What a wine lover can be thankful for: Uncork the Forks

Thanksgiving is far and away my favorite holiday. Any holiday so centered on food and wine and family and friends is great in my book, but Thanksgiving also represents the beginning of the holiday season (which also includes my kids’ birthdays) and the wrapping up of the harvest season in wine country.

It’s also the time of year when every wine writer knows what he or she is going to be writing about: Thanksgiving wine pairings. Every. Single. Writer. From glossy magazines — wine or otherwise — all the way down to local papers like this one.

Except I’m not doing that this year — or, I hope, ever again. Unless my editor asks for it, that is.

Just drink good wine that tastes good to you. Recommendations complete. I’m not going to go any farther than that. The whole thing is a little ridiculous.

What I am going to do is mention some things I’m thankful for — ’tis that season, after all — and some things I’m looking forward to this fall and winter in wine country.

I’m thankful for Macari Vineyards’ 2017 Early Wine Chardonnay. I served it at my wife’s 40th-birthday party last week — with hand-drawn labels courtesy of my kids — because it’s her favorite and this edition is as cracklingly delicious as any. It’s just the kind of juicy fresh wine that I love with myriad foods. It has just a little sweetness to it, but plenty of acidity to make it feel dry on the finish.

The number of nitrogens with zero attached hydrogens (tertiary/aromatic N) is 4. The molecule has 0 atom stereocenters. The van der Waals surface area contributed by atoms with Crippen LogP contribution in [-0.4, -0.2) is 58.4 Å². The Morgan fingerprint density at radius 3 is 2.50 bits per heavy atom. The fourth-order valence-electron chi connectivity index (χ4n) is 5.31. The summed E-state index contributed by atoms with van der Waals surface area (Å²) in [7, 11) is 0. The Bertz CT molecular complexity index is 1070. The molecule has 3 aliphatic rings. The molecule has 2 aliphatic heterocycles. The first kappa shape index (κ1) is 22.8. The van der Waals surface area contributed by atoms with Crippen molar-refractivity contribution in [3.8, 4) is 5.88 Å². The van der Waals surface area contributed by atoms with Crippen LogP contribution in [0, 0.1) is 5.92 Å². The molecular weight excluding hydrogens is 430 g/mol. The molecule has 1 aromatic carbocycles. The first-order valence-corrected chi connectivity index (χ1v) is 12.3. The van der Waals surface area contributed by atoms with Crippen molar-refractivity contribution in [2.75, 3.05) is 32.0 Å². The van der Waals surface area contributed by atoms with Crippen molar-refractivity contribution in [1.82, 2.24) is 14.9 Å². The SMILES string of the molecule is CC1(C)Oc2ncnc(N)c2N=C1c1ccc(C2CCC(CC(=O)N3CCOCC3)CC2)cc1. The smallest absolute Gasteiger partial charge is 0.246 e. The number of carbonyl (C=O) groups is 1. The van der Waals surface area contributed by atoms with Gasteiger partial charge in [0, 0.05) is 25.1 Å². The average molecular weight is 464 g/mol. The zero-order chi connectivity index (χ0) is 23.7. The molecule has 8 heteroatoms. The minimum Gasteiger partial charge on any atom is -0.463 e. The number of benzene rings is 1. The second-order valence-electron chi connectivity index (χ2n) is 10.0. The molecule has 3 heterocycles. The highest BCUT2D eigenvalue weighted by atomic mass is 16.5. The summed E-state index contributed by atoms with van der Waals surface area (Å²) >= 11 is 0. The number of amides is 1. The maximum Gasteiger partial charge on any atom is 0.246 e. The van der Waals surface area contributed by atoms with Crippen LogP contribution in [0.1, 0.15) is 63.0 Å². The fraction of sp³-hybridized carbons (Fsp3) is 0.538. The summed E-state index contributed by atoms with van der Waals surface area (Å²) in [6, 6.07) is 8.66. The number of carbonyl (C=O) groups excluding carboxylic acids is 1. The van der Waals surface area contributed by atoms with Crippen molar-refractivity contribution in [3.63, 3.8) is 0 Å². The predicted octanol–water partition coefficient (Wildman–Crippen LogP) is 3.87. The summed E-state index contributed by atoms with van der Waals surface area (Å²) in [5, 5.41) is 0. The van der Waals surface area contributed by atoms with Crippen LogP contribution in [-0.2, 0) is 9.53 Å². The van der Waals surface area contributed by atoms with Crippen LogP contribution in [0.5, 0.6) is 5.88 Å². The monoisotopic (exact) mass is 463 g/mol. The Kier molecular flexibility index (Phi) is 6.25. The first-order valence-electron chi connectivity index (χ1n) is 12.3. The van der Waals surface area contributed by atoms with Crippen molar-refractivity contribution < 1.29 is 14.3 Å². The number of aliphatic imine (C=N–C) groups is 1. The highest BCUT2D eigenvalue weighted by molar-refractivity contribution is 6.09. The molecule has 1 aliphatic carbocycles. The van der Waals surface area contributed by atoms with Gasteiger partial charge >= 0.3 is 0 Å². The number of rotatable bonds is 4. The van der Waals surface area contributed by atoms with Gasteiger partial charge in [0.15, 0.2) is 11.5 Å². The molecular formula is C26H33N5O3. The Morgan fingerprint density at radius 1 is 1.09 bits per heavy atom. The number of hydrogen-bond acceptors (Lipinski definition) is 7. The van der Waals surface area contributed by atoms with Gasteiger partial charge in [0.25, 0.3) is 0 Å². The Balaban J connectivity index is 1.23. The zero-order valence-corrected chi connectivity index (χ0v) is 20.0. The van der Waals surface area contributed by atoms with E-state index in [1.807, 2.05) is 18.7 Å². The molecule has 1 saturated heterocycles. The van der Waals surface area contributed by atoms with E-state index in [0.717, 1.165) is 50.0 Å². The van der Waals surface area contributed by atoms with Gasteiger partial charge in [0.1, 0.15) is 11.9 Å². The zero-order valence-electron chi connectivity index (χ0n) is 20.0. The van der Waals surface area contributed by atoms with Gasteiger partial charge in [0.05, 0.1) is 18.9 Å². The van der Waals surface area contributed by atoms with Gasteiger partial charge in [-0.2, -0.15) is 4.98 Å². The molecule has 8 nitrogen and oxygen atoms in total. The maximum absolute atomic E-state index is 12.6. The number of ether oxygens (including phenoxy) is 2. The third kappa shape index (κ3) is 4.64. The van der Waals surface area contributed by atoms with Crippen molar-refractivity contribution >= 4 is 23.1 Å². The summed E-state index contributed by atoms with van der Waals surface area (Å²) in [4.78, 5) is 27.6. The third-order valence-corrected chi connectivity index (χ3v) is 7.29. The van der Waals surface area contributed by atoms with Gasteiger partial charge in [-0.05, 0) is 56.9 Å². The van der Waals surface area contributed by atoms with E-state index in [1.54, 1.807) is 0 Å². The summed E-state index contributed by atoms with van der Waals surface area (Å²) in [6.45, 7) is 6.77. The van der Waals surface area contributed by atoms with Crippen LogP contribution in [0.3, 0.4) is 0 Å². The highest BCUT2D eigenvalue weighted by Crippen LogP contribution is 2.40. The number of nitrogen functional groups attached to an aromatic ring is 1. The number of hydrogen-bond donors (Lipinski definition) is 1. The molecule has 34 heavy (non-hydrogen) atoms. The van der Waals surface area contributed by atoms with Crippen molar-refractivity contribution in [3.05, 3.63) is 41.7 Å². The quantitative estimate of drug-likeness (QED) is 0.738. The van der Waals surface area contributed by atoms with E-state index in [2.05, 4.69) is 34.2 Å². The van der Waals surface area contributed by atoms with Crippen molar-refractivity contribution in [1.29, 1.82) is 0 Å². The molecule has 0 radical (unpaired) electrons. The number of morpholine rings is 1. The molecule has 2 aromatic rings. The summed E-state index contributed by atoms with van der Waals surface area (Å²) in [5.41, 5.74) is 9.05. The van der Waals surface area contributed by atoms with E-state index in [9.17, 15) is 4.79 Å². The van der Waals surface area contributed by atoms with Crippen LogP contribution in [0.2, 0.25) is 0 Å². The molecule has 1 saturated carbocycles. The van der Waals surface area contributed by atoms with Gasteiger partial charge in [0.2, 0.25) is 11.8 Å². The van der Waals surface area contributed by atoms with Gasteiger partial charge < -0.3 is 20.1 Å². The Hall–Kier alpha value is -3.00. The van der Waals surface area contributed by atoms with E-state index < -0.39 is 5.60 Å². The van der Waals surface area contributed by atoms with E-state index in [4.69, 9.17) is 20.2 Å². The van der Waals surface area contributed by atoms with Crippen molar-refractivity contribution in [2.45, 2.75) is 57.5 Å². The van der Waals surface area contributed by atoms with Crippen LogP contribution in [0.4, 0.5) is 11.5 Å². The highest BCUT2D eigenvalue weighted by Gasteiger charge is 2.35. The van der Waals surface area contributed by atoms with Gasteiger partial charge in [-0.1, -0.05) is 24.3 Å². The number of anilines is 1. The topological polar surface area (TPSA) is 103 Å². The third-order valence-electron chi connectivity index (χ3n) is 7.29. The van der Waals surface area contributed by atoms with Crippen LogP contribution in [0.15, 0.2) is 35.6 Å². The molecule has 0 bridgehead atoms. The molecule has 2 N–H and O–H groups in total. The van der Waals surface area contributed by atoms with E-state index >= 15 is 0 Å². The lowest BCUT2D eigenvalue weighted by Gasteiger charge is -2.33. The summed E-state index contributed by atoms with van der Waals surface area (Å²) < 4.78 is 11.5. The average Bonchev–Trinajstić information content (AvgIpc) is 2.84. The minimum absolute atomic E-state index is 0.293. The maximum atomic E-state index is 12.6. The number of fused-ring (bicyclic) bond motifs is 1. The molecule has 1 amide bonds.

Speaking of fresh wine, I’m looking forward to trying to Bedell Cellars’ newly released 2017 Taste Nouveau as well. It’s 90 percent merlot and 10 percent malbec and made via carbonic maceration, a winemaking technique often associated with beaujolais, in which whole grapes are fermented prior to crushing. The technique results in lighter bodied, punchy wines with fruit-forward, high-toned qualities. I’m excited that more wineries are making nouveau-style wines.

I’m thankful that the pumpkin-picking traffic has receded and my son’s youth football season is winding down. My weekends will be (almost) my own again and I’ll be able to get out east, which helps my mental health. I’m a better person when I get time with my fellow wine geeks.

I plan to spend at least some of that expanded time in wine country tasting the in-progress 2017 wines. I didn’t bother writing a harvest report this year. They are often the same, with lots of “Great vintage!” quotes from winemakers (who need to sell the wine no matter the season). This year I’m waiting until the wines are being made to form my own opinions.

This isn’t a new or timely one, but I’m thankful that most local winemakers have toned down the new oak in their programs. Being able to pour Long Island wines for my wine friends and have them really taste what makes the region’s wine unique, rather than the fancy new oak barrels wineries buy, is a true pleasure. Doesn’t hurt when I’m drinking them myself either.

And yeah, I’m thankful that Vineyard 48 is gone, but you probably already knew that. I’ll keep saying it, though.